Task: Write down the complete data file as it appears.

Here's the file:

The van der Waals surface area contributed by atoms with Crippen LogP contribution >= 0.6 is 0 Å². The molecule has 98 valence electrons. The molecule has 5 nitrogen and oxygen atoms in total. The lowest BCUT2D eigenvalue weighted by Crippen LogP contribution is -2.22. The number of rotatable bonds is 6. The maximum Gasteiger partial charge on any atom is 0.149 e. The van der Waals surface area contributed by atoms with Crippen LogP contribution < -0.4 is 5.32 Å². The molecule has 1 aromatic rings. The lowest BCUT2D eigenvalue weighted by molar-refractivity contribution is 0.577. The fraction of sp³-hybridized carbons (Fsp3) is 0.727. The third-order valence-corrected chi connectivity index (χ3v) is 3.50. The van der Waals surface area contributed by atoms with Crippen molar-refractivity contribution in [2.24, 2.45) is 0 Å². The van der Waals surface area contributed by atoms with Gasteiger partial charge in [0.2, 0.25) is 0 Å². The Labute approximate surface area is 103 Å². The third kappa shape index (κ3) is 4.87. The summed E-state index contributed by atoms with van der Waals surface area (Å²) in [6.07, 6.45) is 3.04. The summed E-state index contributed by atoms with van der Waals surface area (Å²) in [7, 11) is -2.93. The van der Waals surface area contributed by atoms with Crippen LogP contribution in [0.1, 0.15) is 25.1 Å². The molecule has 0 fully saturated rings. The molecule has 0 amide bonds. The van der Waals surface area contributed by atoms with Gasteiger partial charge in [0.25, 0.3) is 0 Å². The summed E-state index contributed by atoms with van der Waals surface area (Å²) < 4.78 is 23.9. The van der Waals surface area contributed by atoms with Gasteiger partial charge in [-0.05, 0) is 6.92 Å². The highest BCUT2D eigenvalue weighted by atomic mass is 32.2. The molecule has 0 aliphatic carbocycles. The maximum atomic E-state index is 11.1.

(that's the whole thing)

The van der Waals surface area contributed by atoms with Crippen LogP contribution >= 0.6 is 0 Å². The molecule has 98 valence electrons. The molecule has 5 nitrogen and oxygen atoms in total. The lowest BCUT2D eigenvalue weighted by Crippen LogP contribution is -2.22. The number of rotatable bonds is 6. The maximum Gasteiger partial charge on any atom is 0.149 e. The van der Waals surface area contributed by atoms with Crippen LogP contribution < -0.4 is 5.32 Å². The molecule has 1 aromatic rings. The lowest BCUT2D eigenvalue weighted by molar-refractivity contribution is 0.577. The fraction of sp³-hybridized carbons (Fsp3) is 0.727. The third-order valence-corrected chi connectivity index (χ3v) is 3.50. The van der Waals surface area contributed by atoms with Crippen molar-refractivity contribution in [2.24, 2.45) is 0 Å². The van der Waals surface area contributed by atoms with Gasteiger partial charge in [0.2, 0.25) is 0 Å². The Labute approximate surface area is 103 Å². The third kappa shape index (κ3) is 4.87. The summed E-state index contributed by atoms with van der Waals surface area (Å²) in [6.07, 6.45) is 3.04. The summed E-state index contributed by atoms with van der Waals surface area (Å²) in [7, 11) is -2.93. The van der Waals surface area contributed by atoms with Crippen LogP contribution in [0.1, 0.15) is 25.1 Å². The molecule has 0 fully saturated rings. The molecule has 0 amide bonds. The van der Waals surface area contributed by atoms with Gasteiger partial charge in [0.25, 0.3) is 0 Å². The summed E-state index contributed by atoms with van der Waals surface area (Å²) < 4.78 is 23.9. The van der Waals surface area contributed by atoms with Gasteiger partial charge in [-0.05, 0) is 6.92 Å². The highest BCUT2D eigenvalue weighted by atomic mass is 32.2. The molecule has 0 aliphatic carbocycles. The maximum atomic E-state index is 11.1.